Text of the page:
So what’s the bottom line? Inflation does remain muted in the reports the Fed follows closely, which is good news for fixed investments like Mortgage Bonds and the home loan rates tied to them. But we do think it’s important to keep a close eye on the Consumer Price Index (CPI). As we have mentioned several times, we think that CPI is a much better read of real inflation because it has a higher weighting towards the cost of putting a roof over your head and out of pocket medical expenses. And the CPI is running much hotter at 2.3%.
CPI figures for January will be released February 13, and we’ll be watching closely to see if Mortgage Bonds and home loan rates love the data … or not.
Looking Beneath the Housing Headlines
The latest New and Pending Home Sales figures were released last week, and while the media latched onto negative headline numbers, important takeaway’s come from digging deeper here as well.
December New Home Sales were down 0.4% from November but are still up a very strong 23% year over year … something the media conveniently left out of many reports. The estimate of new houses for sale at the end of December was 327,000, which represents a healthy supply of 5.7 months at the current sales rate.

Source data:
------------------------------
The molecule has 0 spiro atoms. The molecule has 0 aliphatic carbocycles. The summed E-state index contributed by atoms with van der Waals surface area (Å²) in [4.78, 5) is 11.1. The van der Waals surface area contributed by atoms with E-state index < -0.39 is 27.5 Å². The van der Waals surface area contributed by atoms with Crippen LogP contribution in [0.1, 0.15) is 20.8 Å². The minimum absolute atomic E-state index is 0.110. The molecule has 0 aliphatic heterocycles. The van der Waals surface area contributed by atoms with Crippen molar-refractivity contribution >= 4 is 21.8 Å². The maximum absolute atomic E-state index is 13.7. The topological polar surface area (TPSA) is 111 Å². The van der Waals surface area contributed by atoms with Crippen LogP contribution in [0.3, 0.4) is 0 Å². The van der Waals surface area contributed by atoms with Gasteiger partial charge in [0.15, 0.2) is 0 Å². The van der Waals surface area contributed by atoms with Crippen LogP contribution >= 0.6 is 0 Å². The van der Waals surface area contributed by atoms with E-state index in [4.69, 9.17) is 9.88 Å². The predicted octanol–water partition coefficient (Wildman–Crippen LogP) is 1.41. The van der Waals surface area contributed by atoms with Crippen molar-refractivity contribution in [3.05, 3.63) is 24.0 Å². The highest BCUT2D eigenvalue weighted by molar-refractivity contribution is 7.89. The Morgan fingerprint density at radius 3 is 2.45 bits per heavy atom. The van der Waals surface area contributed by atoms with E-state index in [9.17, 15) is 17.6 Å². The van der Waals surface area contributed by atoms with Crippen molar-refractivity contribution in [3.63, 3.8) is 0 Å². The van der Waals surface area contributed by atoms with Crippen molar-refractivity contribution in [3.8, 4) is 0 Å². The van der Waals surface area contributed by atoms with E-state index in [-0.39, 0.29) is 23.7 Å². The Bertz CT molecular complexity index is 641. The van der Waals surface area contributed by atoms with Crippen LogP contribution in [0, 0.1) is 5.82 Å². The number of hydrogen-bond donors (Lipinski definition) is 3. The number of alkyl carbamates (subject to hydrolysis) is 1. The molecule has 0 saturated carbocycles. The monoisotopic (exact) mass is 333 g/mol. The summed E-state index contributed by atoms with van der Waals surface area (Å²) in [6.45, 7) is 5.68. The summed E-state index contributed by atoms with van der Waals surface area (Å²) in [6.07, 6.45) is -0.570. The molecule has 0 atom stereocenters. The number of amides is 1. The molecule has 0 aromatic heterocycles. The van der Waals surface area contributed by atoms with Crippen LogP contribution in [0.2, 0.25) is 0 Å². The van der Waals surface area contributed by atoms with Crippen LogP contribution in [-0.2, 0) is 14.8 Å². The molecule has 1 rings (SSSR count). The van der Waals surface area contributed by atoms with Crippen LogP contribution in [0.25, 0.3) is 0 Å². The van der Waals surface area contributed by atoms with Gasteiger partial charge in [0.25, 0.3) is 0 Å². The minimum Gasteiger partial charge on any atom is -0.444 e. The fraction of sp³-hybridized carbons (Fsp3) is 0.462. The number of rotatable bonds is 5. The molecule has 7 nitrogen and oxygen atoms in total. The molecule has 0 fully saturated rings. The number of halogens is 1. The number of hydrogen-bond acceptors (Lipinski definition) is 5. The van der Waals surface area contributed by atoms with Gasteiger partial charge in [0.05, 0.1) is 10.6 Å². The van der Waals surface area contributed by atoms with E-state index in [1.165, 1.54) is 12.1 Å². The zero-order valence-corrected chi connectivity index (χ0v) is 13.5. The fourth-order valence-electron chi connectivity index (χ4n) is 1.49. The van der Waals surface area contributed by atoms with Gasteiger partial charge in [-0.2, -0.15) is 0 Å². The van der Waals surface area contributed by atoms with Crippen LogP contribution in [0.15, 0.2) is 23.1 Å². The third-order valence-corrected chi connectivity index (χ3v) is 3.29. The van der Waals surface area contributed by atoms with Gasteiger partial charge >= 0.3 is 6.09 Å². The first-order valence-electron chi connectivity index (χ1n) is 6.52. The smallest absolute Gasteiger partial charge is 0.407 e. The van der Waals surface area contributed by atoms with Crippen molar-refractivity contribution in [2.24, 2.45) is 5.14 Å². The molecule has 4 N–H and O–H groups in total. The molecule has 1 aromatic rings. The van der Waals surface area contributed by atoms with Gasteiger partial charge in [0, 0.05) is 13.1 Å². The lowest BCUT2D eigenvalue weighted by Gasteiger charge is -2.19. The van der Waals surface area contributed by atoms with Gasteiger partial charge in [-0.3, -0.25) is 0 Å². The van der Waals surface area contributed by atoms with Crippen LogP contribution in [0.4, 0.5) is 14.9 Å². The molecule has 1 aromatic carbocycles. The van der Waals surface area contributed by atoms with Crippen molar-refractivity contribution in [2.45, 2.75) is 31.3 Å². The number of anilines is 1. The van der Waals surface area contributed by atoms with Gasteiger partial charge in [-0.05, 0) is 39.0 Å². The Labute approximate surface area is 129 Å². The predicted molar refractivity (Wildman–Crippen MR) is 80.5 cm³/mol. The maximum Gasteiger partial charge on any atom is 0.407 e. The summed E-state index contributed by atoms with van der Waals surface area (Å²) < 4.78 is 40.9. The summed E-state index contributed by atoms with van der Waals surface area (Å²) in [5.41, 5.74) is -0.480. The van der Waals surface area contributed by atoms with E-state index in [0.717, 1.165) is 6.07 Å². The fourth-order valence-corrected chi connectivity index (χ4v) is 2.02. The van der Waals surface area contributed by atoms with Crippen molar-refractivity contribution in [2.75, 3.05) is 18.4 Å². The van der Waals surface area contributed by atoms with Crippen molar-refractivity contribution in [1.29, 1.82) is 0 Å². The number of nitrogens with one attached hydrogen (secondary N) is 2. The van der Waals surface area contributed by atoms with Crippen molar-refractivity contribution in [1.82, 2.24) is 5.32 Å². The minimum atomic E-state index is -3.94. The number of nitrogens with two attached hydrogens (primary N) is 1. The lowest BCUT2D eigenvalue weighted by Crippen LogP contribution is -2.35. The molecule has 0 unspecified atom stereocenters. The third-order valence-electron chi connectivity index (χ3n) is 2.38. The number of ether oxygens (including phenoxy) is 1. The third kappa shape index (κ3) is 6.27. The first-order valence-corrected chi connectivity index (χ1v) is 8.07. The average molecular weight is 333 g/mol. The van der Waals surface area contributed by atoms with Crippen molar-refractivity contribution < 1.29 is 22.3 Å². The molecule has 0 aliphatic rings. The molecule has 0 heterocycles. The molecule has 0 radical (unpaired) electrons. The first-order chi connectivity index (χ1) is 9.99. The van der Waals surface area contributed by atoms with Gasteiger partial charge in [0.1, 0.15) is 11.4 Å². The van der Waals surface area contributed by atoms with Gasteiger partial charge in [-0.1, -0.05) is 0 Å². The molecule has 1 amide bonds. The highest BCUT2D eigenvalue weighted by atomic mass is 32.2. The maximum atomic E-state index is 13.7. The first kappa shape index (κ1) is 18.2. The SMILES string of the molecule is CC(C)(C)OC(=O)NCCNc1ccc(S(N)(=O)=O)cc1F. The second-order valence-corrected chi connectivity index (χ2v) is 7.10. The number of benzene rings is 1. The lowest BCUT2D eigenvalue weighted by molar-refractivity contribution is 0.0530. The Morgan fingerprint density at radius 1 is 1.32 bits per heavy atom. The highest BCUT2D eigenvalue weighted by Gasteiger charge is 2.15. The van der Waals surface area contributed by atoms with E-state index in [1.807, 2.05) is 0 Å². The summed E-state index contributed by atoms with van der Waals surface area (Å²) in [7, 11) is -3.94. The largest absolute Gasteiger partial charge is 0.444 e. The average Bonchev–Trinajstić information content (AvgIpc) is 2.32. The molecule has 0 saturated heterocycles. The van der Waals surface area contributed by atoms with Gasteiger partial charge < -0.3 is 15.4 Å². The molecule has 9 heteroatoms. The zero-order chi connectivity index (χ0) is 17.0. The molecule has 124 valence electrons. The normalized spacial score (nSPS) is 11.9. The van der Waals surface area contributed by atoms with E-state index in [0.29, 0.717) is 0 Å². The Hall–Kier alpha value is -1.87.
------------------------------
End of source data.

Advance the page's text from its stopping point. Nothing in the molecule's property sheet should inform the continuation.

Meanwhile, Pending Home Sales, which measures signed contracts on existing homes and is a good leading indicator for Existing Home Sales, were down 4.9% in December. While this reading was weaker than the expectations of a slight gain, Pending Home Sales are still up 4.6% on an annual basis. Of course, the media focused on the 4.9% drop and headlines calling for the end of strong housing market surfaced shortly thereafter. The National Association of Realtors, however, attributed the pullback to purely a lack of supply. They went on to say that demand remains very strong and if there were more homes for sale, there would be a greater amount of sales. While this can make finding a home more difficult, it’s a good dynamic for your customers’ investment in their home. Tight supply and strong demand, as the first law of economics states, means that prices should move higher.